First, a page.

From Iraqi mountaintop, a fierce battle to free IS-held town
By DALTON BENNETT
MOUNT SINJAR, Iraq (AP) — The road to the battlefront plunges straight down the steep face of Mount Sinjar, whipped by a fierce wind. It is littered with trucks and cars that couldn't get up that incline, abandoned by their owners months ago as they fled the rampage of Islamic State group extremists.
Clothes lie piled on the side of the road, left behind by fleeing families unable to carry them.
Over the past week, Iraqi Kurdish peshmerga fighters have descended the mountain, battling to liberate the town of Sinjar, a tiny desert community in northern Iraq that the gunmen overran in August, massacring and enslaving hundreds of its residents.
An Associated Press correspondent was with the Kurds. This is his report.
The fighting, which is still ongoing, has been fierce. One day this week, a Chevy Tahoe rushed up to a Kurdish position on the edge of town, blaring its horn and flashing its lights. The peshmerga fighters inside piled out with the body of a fellow Kurdish fighter hit by a militant sniper's bullet.
"We don't know his name," said the driver of the vehicle as the dead man's body was put into a plastic body bag, then draped with a flag of Iraqi Kurdistan.
"They fight like Rambo and have nothing to lose," the driver said of the Islamic State militants, pointing to a chink in his flak jacket where the same sniper had shot him. "This saved my life."
He and other peshmerga said they had met heavy resistance from the extremists near a strategic grain silo in the center of Sinjar. There was no opportunity to get the driver's name, before he and the others rushed back to the front line. The body of the slain Kurdish fighter was driven back up the dizzying road to the summit of Mount Sinjar.
The Islamic State group swept into Sinjar and surrounding villages as part of their summer blitz across northern Iraq. The advance of the extremists struck particular fear here. Much of the population belongs to the minority Yazidi religious community, a tiny sect that the Sunni Muslim radicals consider heretics. Hundreds were killed, and hundreds more Yazidi women and girls were taken captive by the militants, turned into sex slaves or forcibly "married" to Islamic State supporters in Syria and Iraq.
Thousands of other Yazidis fled into Mount Sinjar, a long, steep mountain range that erupts from the flat desert landscape and looms over the town. There they languished for weeks with little food or protection until they were rescued, many by Syrian Kurds who freed a corridor to reach them.
Now, Iraqi Kurdish fighters are on an offensive to push back the Islamic State in this corner of Iraq near the Syrian border.
They have erected a makeshift command center on top of the mountain: a ring of tents set up around a series of cell phone towers. From there they plan their assault on the besieged town below.
On the serpentine road down the mountain face, a Kurdish team was parked on one of the switchbacks as the sun began to set Sunday. Peering through binoculars, one fighter barked into a satellite phone, calling out coordinates for airstrikes.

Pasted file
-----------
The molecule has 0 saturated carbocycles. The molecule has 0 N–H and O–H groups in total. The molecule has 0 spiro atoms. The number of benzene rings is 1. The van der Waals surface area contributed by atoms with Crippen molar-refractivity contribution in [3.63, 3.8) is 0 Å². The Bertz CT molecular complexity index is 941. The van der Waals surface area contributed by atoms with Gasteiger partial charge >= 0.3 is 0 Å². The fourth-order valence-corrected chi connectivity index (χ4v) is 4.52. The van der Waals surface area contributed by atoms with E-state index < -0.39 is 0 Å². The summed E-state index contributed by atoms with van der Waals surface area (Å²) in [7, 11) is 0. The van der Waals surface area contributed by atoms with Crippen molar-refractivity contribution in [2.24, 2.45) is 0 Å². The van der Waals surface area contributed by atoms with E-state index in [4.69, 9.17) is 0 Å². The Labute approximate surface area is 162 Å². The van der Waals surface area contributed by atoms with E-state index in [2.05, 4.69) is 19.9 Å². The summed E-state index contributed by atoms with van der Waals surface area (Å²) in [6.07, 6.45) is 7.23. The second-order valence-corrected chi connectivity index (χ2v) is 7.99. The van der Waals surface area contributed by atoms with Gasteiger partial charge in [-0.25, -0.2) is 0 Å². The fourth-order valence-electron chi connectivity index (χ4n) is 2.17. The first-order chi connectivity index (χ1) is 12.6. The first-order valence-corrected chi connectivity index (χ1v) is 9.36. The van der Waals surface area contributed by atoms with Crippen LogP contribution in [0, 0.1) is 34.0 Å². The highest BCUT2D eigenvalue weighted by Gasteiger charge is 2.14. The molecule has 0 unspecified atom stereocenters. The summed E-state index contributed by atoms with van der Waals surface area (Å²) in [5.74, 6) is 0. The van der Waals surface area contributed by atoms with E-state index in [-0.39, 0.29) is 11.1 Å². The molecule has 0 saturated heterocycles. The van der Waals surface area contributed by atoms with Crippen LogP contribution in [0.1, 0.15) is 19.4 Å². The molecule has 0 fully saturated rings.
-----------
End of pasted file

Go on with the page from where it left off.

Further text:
Drones buzzed overhead as warplanes from the U.S-led international coalition carried out strikes on Islamic State positions in Sinjar. Plumes of black smoke poured up constantly from the town, spewed by tire- and oil-fires set by militants trying to hide their movements from the air campaign.
Kurdish casualties appear to be heavy, though officials could not give firm numbers.
Earlier Sunday, the president of Iraq's autonomous Kurdish zone, Massoud Barzani, visited the mountaintop command center, vowing to his fighters that they would crush the Islamic State militants wherever they find them.
As he spoke a young fighter from the front lines was rushed into a makeshift clinic with a bullet through his torso. A comrade gripped his hand as an elderly bearded Yazidi man held an IV bottle over his head.
Catching sight of Barzani, the wounded man said to his doctor, "Tell my president, I will die for Kurdistan."
Soon afterward, he was shipped off on the five-hour drive to the Kurdish city of Duhok.
The assault on Sinjar comes after the Kurds battled their way for days through Islamic State-held territory to reach the mountain. One by one, the peshmerga took back the rural farming hamlets that dot the landscape, most of them once home to several hundred people — now largely driven away when the Islamic State tide swept through last summer.
The villages, now in Kurdish hands, are scarred and vacant. In some, strips of red tape put up by the peshmerga mark houses that have been rigged with explosives by fleeing extremists. Roads are cratered from explosions during fighting.
Many walls are covered with graffiti praising the leader of the Islamic State group, Abu Bakr al-Baghdadi, and the "caliphate" he declared last summer in the broad swath of Syria and Iraq that is under his group's control.
The Kurdish fighters spoke of foreign fighters among the Islamic State forces they were battling. Many showed off photos on their cell phone of the bodies of slain jihadis with red beards, believed to be Chechens, and of bloody European passports taken off dead militants.
One peshmerga fighter named Mirwan helped liberate his hometown near Zumar, north of Sinjar, fighting off militants who had occupied his family home. He said the battle took two hours. The last Islamic State fighter, when he ran out of bullets, blew himself up with explosives, though the Kurdish fighters were unscathed by the blast.
"All we found was his head and we buried it in the backyard," said Mirwan, who spoke on condition he be identified only by his first name because he wasn't authorized to talk to reporters. "I don't want him to stink up the place."Associated Press